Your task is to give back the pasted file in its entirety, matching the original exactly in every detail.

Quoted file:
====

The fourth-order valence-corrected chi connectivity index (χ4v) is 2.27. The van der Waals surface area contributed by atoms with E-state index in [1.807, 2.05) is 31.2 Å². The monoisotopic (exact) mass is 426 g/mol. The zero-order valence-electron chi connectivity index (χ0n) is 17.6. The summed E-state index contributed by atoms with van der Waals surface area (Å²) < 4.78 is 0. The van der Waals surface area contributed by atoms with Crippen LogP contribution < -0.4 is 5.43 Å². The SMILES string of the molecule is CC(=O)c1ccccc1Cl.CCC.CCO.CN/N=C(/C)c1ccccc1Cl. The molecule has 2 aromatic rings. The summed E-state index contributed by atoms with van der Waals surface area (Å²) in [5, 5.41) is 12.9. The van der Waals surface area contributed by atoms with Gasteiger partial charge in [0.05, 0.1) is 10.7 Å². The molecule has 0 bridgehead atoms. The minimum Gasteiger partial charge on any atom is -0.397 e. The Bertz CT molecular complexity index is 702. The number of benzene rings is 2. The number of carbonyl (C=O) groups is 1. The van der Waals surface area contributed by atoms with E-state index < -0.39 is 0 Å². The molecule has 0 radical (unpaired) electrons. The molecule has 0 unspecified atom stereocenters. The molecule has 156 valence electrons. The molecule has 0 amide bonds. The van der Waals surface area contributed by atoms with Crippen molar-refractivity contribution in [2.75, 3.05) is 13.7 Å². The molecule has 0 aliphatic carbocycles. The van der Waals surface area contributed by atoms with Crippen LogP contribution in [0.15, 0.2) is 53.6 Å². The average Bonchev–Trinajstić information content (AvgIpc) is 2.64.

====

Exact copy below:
The fourth-order valence-corrected chi connectivity index (χ4v) is 2.27. The van der Waals surface area contributed by atoms with E-state index in [1.807, 2.05) is 31.2 Å². The monoisotopic (exact) mass is 426 g/mol. The zero-order valence-electron chi connectivity index (χ0n) is 17.6. The summed E-state index contributed by atoms with van der Waals surface area (Å²) < 4.78 is 0. The van der Waals surface area contributed by atoms with Crippen LogP contribution < -0.4 is 5.43 Å². The SMILES string of the molecule is CC(=O)c1ccccc1Cl.CCC.CCO.CN/N=C(/C)c1ccccc1Cl. The molecule has 2 aromatic rings. The summed E-state index contributed by atoms with van der Waals surface area (Å²) in [5, 5.41) is 12.9. The van der Waals surface area contributed by atoms with Gasteiger partial charge in [0.05, 0.1) is 10.7 Å². The molecule has 0 bridgehead atoms. The minimum Gasteiger partial charge on any atom is -0.397 e. The Bertz CT molecular complexity index is 702. The number of benzene rings is 2. The number of carbonyl (C=O) groups is 1. The van der Waals surface area contributed by atoms with E-state index < -0.39 is 0 Å². The molecule has 0 radical (unpaired) electrons. The molecule has 0 unspecified atom stereocenters. The molecule has 156 valence electrons. The molecule has 0 amide bonds. The van der Waals surface area contributed by atoms with Crippen molar-refractivity contribution in [2.75, 3.05) is 13.7 Å². The molecule has 0 aliphatic carbocycles. The van der Waals surface area contributed by atoms with Crippen LogP contribution in [0.15, 0.2) is 53.6 Å². The average Bonchev–Trinajstić information content (AvgIpc) is 2.64.